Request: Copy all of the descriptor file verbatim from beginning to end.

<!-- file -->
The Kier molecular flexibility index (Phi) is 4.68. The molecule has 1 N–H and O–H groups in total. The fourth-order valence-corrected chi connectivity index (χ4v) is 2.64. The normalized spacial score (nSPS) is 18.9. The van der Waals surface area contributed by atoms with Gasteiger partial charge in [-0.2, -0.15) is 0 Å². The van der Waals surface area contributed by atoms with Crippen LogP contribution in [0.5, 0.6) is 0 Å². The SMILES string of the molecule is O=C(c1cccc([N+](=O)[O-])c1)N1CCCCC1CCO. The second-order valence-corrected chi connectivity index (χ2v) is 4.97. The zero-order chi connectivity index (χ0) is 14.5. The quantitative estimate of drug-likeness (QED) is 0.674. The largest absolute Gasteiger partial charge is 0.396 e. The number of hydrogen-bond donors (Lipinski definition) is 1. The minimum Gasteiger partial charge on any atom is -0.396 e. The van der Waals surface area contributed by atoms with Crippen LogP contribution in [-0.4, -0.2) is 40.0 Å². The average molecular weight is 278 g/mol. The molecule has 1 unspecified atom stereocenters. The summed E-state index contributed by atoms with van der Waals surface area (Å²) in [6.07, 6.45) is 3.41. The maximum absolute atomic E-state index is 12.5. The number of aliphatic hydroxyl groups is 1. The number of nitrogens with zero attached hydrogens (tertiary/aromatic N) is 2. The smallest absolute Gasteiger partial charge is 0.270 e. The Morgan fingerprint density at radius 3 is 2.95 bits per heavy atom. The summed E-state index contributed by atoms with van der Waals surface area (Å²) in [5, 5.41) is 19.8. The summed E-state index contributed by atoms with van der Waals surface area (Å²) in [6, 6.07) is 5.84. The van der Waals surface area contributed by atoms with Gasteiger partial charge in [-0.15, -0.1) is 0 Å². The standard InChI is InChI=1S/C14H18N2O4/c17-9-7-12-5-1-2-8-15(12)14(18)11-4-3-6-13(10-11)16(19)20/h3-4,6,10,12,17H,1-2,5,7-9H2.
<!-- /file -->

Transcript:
The Kier molecular flexibility index (Phi) is 4.68. The molecule has 1 N–H and O–H groups in total. The fourth-order valence-corrected chi connectivity index (χ4v) is 2.64. The normalized spacial score (nSPS) is 18.9. The van der Waals surface area contributed by atoms with Gasteiger partial charge in [-0.2, -0.15) is 0 Å². The van der Waals surface area contributed by atoms with Crippen LogP contribution in [0.5, 0.6) is 0 Å². The SMILES string of the molecule is O=C(c1cccc([N+](=O)[O-])c1)N1CCCCC1CCO. The second-order valence-corrected chi connectivity index (χ2v) is 4.97. The zero-order chi connectivity index (χ0) is 14.5. The quantitative estimate of drug-likeness (QED) is 0.674. The largest absolute Gasteiger partial charge is 0.396 e. The number of hydrogen-bond donors (Lipinski definition) is 1. The minimum Gasteiger partial charge on any atom is -0.396 e. The van der Waals surface area contributed by atoms with Crippen LogP contribution in [-0.4, -0.2) is 40.0 Å². The average molecular weight is 278 g/mol. The molecule has 1 unspecified atom stereocenters. The summed E-state index contributed by atoms with van der Waals surface area (Å²) in [6.07, 6.45) is 3.41. The maximum absolute atomic E-state index is 12.5. The number of aliphatic hydroxyl groups is 1. The number of nitrogens with zero attached hydrogens (tertiary/aromatic N) is 2. The smallest absolute Gasteiger partial charge is 0.270 e. The Morgan fingerprint density at radius 3 is 2.95 bits per heavy atom. The summed E-state index contributed by atoms with van der Waals surface area (Å²) in [5, 5.41) is 19.8. The summed E-state index contributed by atoms with van der Waals surface area (Å²) in [6, 6.07) is 5.84. The van der Waals surface area contributed by atoms with Gasteiger partial charge in [-0.15, -0.1) is 0 Å². The standard InChI is InChI=1S/C14H18N2O4/c17-9-7-12-5-1-2-8-15(12)14(18)11-4-3-6-13(10-11)16(19)20/h3-4,6,10,12,17H,1-2,5,7-9H2.